“Living here [in Los Angeles] and having a car, I can drop home real quick and change clothes and then go back out… What happens is, like a witch, you can dictate how people see you—you get to organize how they interpret your own energy. And then their energy, reflected back at you—or me—becomes hypnotic. I felt like Superman to my everyday Clark.”
What Makes Fliquor Bean L.A.’s Next Great Coffee Drink? Whiskey
In a multi-use warehouse on the fringes of Chinatown, Jerry DeFazio is experimenting with a patent-pending process that he says will improve your morning cup of coffee and your evening whiskey, simultaneously. In fact, DeFazio aims to blur the distinction between beverages made for daytime and those made for nighttime consumption.
The idea is simple, but DeFazio says he’s figured out a way to naturally infuse the two classic drinks together in a way that will revolutionize so-called Irish coffee, the coffee and whiskey cocktail that Tom Bergin’s Tavern claims to have made famous in L.A. The result is Fliquor Bean, a D.I.Y. whiskey concoction that’s being marketed on social media as the perfect elixir for day-drinking on the go.
On Fliquor Bean’s Twitter account, the drink is advertised as a “magical hangover cure” that’s “great for writer’s block” and “is best enjoyed at the start, middle, and end of your day/night.” And best of all, “you don’t have to wait until 5 to drink it,” according to Fliquor Bean’s Twitter.
No wonder DeFazio’s trying to patent this mysterious cure-all potion that purports to do just about everything except end world hunger. The curious beverage even comes individually packaged in mason jars with hand-made labels. Still not charmed by Fliquor Bean? DeFazio will deliver it to you on a bike if you’re in the Los Angeles area.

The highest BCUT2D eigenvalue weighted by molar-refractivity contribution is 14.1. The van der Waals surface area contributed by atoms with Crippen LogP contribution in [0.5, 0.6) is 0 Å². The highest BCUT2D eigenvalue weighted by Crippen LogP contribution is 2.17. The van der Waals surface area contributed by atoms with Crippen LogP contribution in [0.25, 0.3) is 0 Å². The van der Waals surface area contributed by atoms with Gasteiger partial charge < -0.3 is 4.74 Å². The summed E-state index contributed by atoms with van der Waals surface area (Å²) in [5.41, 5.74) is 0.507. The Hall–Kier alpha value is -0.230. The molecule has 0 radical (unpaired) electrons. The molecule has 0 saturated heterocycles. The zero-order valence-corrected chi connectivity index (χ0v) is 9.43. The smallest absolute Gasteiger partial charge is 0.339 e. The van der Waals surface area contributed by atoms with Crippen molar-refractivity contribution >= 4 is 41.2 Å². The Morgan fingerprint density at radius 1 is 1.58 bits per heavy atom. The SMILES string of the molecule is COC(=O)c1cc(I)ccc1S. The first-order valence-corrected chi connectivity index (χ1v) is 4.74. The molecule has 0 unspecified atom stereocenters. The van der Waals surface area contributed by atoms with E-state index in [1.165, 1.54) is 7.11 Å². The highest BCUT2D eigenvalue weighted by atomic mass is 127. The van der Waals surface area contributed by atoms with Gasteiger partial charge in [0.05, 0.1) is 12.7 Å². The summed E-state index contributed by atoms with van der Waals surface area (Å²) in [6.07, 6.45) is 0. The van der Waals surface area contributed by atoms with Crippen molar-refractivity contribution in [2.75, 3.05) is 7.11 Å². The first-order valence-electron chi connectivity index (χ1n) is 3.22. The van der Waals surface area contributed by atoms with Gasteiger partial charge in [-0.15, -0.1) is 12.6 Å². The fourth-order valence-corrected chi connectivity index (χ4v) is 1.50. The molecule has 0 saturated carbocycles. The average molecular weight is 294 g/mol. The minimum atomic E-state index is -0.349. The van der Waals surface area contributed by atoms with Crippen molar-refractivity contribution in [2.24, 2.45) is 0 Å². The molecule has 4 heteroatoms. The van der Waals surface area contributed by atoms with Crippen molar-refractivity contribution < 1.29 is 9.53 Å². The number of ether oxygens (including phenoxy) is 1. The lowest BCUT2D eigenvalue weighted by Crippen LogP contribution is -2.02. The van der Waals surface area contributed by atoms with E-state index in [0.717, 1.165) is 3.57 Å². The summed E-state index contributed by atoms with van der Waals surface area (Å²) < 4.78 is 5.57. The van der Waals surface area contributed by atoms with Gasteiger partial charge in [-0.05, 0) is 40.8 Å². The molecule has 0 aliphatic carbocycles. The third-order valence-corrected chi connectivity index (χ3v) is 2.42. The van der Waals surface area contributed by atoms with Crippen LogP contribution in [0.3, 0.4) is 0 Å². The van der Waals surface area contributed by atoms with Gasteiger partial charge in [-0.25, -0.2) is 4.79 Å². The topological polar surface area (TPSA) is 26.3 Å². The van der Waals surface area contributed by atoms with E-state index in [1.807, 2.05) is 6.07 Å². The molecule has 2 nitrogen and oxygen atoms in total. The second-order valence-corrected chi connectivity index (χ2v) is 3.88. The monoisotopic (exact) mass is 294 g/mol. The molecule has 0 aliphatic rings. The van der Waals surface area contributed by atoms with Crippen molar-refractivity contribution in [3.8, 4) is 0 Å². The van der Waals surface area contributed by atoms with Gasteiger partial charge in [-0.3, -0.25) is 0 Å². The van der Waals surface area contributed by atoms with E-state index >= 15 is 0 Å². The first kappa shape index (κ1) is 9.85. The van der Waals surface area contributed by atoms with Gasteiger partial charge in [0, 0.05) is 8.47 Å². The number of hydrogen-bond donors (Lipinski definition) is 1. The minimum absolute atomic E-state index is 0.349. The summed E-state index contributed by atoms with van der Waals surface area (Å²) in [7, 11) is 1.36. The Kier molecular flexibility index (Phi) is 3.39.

The Church on York Has Amazing Buzz. But Can It Last?
Since putting on their first show in November, The Church on York has become a pretty big deal. Their recent concert with punk band Hunx and His Punx sold out, and on Valentine’s Day they’re hosting the farewell show in L.A. for Vivian Girls, which is a seismic indie rock event.
This, despite the fact that the venue — based in an old Church of Christ church in Highland Park — has had no advertising to speak of.
Sure, it helps that owner Graeme Flegenheimer until recently had his own PR firm, which repped some pretty big names in the indie realm, until he disbanded it in order to devote all of his time to the Church. But then again Flegenheimer, whose first name is pronounced “Graham,” is only 22 years old. Some people call him ”Baby Gatsby.”
What’s the deal with this place?